Tulsa County Sheriff's deputies will start wearing body cameras after a company agreed to supply them - for free - for one year. The Sheriff's Office says it's an almost $100,000 donation of the equipment, from the manufacturer called Axon.
After a year, the cameras will be TCSO's to keep since they were donated, but after one year if TCSO likes the system, it will have to pay Axon to continue the contract for storage and maintenance after the pilot project ends.
Sheriff Vic Regalado says the donation is the only way the office could afford to move ahead with body cameras right now.
"What it really allows us to do in the most cost-effective manner possible is to have a trial run," Regalado said.
The new system will put 55 of the small, chest-mounted cameras on deputies who work patrol. They're just one system among many the sheriff was considering, when the company offered the equipment for free.
The sheriff says the question now is the cost of operation.
"Do we have in-house personnel to manage the system, or do we have to hire someone to do that - and those are some of the questions we hope to answer in this one-year trial period," Sheriff Regalado said.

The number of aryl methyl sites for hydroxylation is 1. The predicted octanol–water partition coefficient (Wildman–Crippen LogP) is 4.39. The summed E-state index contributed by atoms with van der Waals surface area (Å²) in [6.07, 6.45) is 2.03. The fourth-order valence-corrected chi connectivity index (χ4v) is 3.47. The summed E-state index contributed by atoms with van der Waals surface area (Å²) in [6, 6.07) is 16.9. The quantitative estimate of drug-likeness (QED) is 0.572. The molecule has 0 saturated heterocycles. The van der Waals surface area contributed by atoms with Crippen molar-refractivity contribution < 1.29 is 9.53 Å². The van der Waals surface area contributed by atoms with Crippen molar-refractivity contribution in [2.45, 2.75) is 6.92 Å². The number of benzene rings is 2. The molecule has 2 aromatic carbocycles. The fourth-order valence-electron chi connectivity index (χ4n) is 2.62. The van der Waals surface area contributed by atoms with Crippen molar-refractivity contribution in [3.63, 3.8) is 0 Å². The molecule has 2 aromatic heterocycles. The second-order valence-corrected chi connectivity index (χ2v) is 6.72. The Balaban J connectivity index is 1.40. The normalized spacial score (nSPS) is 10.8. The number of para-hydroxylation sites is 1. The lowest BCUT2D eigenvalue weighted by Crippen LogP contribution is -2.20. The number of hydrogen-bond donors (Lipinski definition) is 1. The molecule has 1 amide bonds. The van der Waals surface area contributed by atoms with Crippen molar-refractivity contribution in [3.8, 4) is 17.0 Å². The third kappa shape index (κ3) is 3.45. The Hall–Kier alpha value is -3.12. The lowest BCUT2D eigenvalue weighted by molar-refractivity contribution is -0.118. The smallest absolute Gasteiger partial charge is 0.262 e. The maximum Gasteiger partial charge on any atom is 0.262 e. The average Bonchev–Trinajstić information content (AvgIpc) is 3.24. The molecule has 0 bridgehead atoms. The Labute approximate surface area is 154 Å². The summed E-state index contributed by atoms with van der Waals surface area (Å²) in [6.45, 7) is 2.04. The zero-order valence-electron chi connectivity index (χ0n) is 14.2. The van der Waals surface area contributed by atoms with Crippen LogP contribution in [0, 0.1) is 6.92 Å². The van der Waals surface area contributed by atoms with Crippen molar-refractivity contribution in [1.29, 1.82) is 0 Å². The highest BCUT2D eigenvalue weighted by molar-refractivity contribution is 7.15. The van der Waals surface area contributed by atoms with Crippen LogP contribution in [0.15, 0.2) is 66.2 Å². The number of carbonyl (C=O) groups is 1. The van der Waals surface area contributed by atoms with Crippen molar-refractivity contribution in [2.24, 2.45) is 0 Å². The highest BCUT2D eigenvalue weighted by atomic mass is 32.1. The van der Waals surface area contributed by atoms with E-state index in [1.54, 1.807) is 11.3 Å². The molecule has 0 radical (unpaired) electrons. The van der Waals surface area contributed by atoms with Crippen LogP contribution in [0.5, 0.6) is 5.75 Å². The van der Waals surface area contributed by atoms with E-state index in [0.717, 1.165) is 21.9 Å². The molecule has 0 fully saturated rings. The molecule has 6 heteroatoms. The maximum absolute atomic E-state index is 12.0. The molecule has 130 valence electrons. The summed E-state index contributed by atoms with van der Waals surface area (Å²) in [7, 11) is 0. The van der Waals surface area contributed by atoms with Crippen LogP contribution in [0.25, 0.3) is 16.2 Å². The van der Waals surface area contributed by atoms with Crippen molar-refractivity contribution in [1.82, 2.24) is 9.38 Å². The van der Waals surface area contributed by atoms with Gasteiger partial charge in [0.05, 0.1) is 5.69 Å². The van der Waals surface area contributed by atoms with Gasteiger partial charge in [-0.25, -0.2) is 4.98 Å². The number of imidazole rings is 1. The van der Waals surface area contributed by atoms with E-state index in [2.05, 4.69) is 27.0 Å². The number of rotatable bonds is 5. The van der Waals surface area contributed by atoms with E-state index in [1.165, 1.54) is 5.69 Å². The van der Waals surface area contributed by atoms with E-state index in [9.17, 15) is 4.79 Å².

Tulsa County has used a few cameras before, but not body cameras. TCSO said Google glasses worn by a deputy captured the shooting of Eric Harris. But that was a chance recording made by the glasses.
The new program will put one on every patrol deputy, and record constantly, but it will take several months to get it up and running.
"We took a big step today but it's not going to be a quick fix, we still have to put some things in place before we put a camera on a deputy but once we do that, that program will start and we have a year to figure out how we move into the future with body cams," said Tulsa County Sheriff Vic Regalado.
Axon has a standing offer to donate cameras to any department for a year. The manufacturer says it now has 200,000 cameras in use all over the world.